In March 2016, the FASB issued ASU 2016-09, "Compensation - Stock Compensation (Topic 718)". This ASU modifies several aspects of accounting and reporting for share-based payment transactions. Under the new rules, excess income tax benefits and tax deficiencies related to share-based payments will be recognized within income tax expense in the statement of income, rather than within additional paid-in capital on the balance sheet. We are currently evaluating the potential impact that this provision, which is to be applied prospectively, will have on our financial statements. ASU 2016-09 also permits changes to an employers’ accounting for an employee’s use of shares to satisfy the employer’s statutory income tax withholding obligation and for forfeitures. We will be required to adopt this new standard in the first quarter of 2017. We do not expect these provisions will have a material impact on our financial statements.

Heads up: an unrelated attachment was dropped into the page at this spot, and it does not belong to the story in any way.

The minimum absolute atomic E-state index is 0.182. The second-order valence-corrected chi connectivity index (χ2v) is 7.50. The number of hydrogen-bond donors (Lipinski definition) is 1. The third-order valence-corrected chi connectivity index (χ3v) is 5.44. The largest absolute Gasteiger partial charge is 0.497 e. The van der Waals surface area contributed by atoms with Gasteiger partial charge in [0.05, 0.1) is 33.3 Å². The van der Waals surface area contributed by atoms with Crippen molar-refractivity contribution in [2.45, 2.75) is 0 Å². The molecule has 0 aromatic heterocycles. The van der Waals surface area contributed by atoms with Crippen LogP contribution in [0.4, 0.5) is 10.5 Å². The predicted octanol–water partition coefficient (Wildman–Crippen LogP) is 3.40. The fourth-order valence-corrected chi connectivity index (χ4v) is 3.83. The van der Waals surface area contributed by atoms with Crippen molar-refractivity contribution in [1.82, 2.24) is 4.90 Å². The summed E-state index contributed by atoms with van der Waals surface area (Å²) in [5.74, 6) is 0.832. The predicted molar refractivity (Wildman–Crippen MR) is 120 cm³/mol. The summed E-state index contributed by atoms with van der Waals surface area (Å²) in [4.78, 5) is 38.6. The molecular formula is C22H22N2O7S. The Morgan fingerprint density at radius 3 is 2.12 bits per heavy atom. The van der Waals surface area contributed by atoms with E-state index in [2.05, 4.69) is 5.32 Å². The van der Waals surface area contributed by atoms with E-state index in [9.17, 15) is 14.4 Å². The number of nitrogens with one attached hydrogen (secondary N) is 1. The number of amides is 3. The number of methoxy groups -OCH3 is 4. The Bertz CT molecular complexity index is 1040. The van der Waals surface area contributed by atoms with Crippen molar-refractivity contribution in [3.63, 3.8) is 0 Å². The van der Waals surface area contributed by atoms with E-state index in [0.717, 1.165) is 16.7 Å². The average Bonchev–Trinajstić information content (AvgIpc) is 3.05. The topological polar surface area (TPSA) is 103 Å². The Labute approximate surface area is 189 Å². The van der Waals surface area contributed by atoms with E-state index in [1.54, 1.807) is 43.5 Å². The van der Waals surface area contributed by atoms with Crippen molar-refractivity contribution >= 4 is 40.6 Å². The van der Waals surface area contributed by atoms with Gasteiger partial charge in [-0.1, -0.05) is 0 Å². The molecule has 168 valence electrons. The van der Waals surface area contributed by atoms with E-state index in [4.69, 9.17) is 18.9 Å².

In 2015, we adopted ASU No. 2015-17, "Balance Sheet Classification of Deferred Taxes (Topic 740)" which requires us to present deferred tax liabilities and assets as non-current in our balance sheet and corrected the presentation of certain other tax assets and liabilities. The following table summarizes changes to our October 31, 2015 balance sheet:
(Dollars in Millions)
Prior Classification
Current Classification
 
Deferred taxes
Current deferred tax asset
Long-term deferred tax liability
$
136

Deferred taxes
Long-term deferred tax liability
Other long-term assets
32

Deferred taxes